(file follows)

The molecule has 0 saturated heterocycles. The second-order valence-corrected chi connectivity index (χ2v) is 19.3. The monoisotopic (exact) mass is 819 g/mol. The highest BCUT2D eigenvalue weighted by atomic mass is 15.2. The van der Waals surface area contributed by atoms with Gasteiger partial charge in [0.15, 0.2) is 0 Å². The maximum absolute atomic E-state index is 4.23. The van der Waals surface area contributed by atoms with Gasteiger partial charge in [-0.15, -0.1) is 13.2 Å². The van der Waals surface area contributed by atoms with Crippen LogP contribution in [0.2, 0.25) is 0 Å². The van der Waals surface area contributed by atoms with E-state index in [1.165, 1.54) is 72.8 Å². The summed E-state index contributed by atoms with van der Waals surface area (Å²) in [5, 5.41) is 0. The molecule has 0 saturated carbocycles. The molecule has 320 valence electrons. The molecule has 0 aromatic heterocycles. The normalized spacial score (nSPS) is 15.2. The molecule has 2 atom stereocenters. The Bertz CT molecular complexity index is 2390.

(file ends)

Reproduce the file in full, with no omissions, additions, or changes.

The molecule has 0 saturated heterocycles. The second-order valence-corrected chi connectivity index (χ2v) is 19.3. The monoisotopic (exact) mass is 819 g/mol. The highest BCUT2D eigenvalue weighted by atomic mass is 15.2. The van der Waals surface area contributed by atoms with Gasteiger partial charge in [0.15, 0.2) is 0 Å². The maximum absolute atomic E-state index is 4.23. The van der Waals surface area contributed by atoms with Gasteiger partial charge in [-0.15, -0.1) is 13.2 Å². The van der Waals surface area contributed by atoms with Crippen LogP contribution in [0.2, 0.25) is 0 Å². The van der Waals surface area contributed by atoms with E-state index in [1.165, 1.54) is 72.8 Å². The summed E-state index contributed by atoms with van der Waals surface area (Å²) in [5, 5.41) is 0. The molecule has 0 saturated carbocycles. The molecule has 320 valence electrons. The molecule has 0 aromatic heterocycles. The normalized spacial score (nSPS) is 15.2. The molecule has 2 atom stereocenters. The Bertz CT molecular complexity index is 2390.